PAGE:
But as its global empire teeters on the point of collapse, its desperate attempts to cling to power have exposed this claim for the lie that it always was.

Much of the current wave of censorship and oppression is taking place on the internet – which has thus so far remained out of the direct control of the neoliberal system.

This October, Facebook and Twitter deleted the accounts of hundreds of users, including many alternative media outlets.

And credit for this seems to have been claimed by the German Marshall Fund of the United States, a very dodgy NATO-linked organisation (previously exposed by The Acorn here and here) which aims to maintain full-spectrum US neoliberal global control.

GMF Jamie Fly

The grayzone project reported that the GMF’s Jamie Fly said the USA was “just starting to push back” against its enemies’ use of the internet, adding: “Just this last week Facebook began starting to take down sites. So this is just the beginning”.

The USA’s ongoing persecution, and planned prosecution, of WikiLeaks’ Julian Assange could likewise be regarded as part of the same “beginning” of neoliberalism’s overtly fascistic desire to crush any voices that dare to speak out against its imperial privilege.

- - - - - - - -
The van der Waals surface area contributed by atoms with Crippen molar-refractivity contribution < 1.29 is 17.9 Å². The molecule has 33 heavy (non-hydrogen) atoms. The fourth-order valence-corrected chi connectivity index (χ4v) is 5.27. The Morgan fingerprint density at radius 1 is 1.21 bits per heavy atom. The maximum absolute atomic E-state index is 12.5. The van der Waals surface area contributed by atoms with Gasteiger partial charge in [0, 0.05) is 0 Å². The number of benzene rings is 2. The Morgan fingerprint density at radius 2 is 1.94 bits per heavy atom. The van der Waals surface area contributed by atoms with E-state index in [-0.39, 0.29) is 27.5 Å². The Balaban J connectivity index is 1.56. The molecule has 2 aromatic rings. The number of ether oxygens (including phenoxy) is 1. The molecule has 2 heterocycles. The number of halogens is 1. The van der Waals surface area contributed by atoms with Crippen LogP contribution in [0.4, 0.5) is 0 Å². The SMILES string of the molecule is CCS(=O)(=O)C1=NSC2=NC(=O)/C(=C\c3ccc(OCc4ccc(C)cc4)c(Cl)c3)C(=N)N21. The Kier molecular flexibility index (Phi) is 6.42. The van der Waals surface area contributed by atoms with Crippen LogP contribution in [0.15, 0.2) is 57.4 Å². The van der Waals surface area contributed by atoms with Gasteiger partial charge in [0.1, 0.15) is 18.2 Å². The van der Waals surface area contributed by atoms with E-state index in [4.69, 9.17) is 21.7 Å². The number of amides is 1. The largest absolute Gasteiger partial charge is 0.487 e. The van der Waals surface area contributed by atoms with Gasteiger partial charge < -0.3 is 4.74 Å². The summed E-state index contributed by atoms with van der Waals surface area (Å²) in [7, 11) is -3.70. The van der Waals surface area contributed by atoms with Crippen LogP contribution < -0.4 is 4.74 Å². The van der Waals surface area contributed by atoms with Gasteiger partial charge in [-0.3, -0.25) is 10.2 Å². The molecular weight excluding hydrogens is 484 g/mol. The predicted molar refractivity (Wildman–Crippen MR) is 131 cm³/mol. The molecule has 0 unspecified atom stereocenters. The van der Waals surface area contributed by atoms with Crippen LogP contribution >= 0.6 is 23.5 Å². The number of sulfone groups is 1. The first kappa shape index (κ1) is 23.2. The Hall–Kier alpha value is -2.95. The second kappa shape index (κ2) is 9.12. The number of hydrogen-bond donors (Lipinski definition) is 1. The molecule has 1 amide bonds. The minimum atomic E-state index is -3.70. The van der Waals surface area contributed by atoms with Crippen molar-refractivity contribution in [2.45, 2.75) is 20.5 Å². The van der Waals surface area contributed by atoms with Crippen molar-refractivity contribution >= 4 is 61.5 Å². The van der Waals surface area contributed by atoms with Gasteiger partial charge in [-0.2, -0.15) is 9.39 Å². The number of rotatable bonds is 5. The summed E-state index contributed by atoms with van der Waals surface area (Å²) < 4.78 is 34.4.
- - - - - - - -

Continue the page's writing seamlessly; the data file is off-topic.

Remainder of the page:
Soo too could the coming to power in Brazil of the totalitarian neoliberal (or “plutofascist“) Jair Bolsonaro.

Bolsonaro
Brazil’s new president, Jair Bolsonaro

The Coordenação Anarquista Brasileira (Brazilian Anarchist Coordination) point out the geopolitical forces that lie behind his regime: “It’s clear our continent, Latin America, is seen as a strategic reserve of resources (political, natural, energy) for the use of the US, which makes the political situation of Brazil so important to Washington”.

Bolsonaro has followed the USA’s lead in declaring war on so-called “fake news”, which seems to mean any criticism of his policies by a supposedly “left-wing” media.